Te Whare Wānanga o Waitaha (the University of Canterbury) is recovering, and has the kaha (strength) to build and grow but, it needs more than half-hearted tautoko (support) from government for its role as a broadly based institution, says local TEU branch president Jack Heinemann.
His kōrero (comments) follows a story from The Press suggesting that Treasury is recommending the government fund only part of the university’s request for pūtea tautako (funding) as it rebuilds.
The Press reports the university asked the government for between $200 million and $250m in tautoko – about 5 percent of its 10-year operating and capital works budget – but just how much the kāwanatanga (government) would fund would not be known until October.
The newspaper says Treasury papers show that it wants the government to play “a heavy hand in the future academic direction of te Whare Wānanga o Waitaha and [withhold] funding until it alters its business plan accordingly.”
Treasury want government monies to focus on boosting pūtaiao and pūkaha (science and engineering).
The Labour Party’s tertiary education kaikōrero (spokesperson) Megan Woods said the Treasury’s involvement was “totally inappropriate”.
“Cantabrians deserve that decisions about the future of their whare wānanga are made for sound educational reasons.”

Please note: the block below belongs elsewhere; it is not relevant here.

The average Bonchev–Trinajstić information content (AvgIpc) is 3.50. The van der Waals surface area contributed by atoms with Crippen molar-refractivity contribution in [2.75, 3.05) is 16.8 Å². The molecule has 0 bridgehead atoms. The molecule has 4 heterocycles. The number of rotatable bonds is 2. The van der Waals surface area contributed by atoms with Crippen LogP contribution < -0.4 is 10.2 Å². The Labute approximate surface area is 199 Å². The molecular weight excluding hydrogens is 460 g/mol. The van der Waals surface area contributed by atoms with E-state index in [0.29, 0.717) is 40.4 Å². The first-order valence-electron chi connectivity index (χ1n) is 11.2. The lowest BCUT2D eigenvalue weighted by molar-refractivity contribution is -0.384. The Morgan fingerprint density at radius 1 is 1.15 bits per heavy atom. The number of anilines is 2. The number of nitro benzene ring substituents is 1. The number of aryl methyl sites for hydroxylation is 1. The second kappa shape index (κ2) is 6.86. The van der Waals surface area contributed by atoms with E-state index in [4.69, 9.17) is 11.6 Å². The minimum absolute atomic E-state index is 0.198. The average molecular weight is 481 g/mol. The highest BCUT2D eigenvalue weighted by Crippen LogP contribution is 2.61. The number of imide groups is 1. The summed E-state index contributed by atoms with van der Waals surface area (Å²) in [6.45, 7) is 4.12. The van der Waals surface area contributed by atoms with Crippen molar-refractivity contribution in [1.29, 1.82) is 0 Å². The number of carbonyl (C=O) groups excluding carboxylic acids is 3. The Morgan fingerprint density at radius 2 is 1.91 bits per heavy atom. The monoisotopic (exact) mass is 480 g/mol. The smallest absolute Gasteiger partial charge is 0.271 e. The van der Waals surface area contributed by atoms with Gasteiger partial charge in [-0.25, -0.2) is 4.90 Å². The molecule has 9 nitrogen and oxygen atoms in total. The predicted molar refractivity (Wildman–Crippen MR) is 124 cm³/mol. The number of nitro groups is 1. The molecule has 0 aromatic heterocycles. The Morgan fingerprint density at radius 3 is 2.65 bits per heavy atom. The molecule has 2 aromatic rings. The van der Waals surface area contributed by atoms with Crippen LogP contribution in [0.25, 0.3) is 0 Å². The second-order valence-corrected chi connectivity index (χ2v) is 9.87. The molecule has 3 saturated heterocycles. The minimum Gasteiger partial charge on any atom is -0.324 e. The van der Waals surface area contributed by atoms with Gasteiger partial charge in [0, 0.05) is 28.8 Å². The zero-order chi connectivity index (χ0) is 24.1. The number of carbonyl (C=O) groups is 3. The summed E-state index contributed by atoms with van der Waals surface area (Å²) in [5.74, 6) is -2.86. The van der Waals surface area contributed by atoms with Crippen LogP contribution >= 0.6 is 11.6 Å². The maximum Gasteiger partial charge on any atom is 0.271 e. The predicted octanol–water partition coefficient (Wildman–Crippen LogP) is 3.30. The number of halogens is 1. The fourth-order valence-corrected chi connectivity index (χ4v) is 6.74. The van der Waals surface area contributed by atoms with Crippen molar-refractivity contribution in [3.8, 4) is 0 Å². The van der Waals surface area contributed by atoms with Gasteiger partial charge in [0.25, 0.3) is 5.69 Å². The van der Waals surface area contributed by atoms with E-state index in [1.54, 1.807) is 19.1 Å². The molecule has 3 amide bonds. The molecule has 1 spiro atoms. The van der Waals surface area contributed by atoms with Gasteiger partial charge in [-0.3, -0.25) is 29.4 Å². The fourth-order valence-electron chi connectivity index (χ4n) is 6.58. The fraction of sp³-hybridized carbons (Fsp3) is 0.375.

However tertiary education minister Steven Joyce denied Treasury had been any more involved than normal, saying “obviously we’re all in agreement” over the importance of pūtaiao and pūkaha.
Jack Heinemann says the whare wānanga is recovering well.
“It has a vibrant campus, students are returning, the whare wānanga is making a significant economic and cultural contribution to the province and beyond. Waitaha parents should and do aspire to send their tamariki (children) to Waitaha’s university.”
“Everyone here appreciates the help we have received from government to date. The whare wānanga is an important public institution and serves many needs. The biggest brick missing in the rebuild is the full tautoko of the kāwanatanga. Its mediated and half-hearted commitment to the university is the block that is limiting the whare wānanga in its role as a leader in Waitaha’s recovery.”
Also in Tertiary Update this week:
- Living Wage good for employers and the economy
- Kauae runga, kauae raro
- Parata wants more trades, less academia
- Victoria caretakers ratify pay-rises
“The evidence is clear. It’s better for babies, families and our whole country for baby to be able to spend more time at home in the first year of life.” – e-postcard to John Key
A Dunedin primary school has become the first in Aotearoa to pay its entire staff a living wage of at least $18.40 an hour – New Zealand Herald
Australia’s new tertiary education minister has opened the kūwaha (door) to reversing $2.3 billion in cuts to the sector following intense lobbying by whare wānanga (universities). In his first morning in the job on Monday, Higher Education Minister Kim Carr – a key kaitautoko (supporter) of new Prime Minister Kevin Rudd – said he would be talking to whare wānanga about the issue in the context of profound budget challenges – Sydney Morning Herald
Te Kuara Matakini ki Otago (Otago Polytechnic) is “delighted” with the response to its offer of free tuition worth up to $5000 for trade courses, with demand exceeding the number of places in most subjects – Otago Daily Times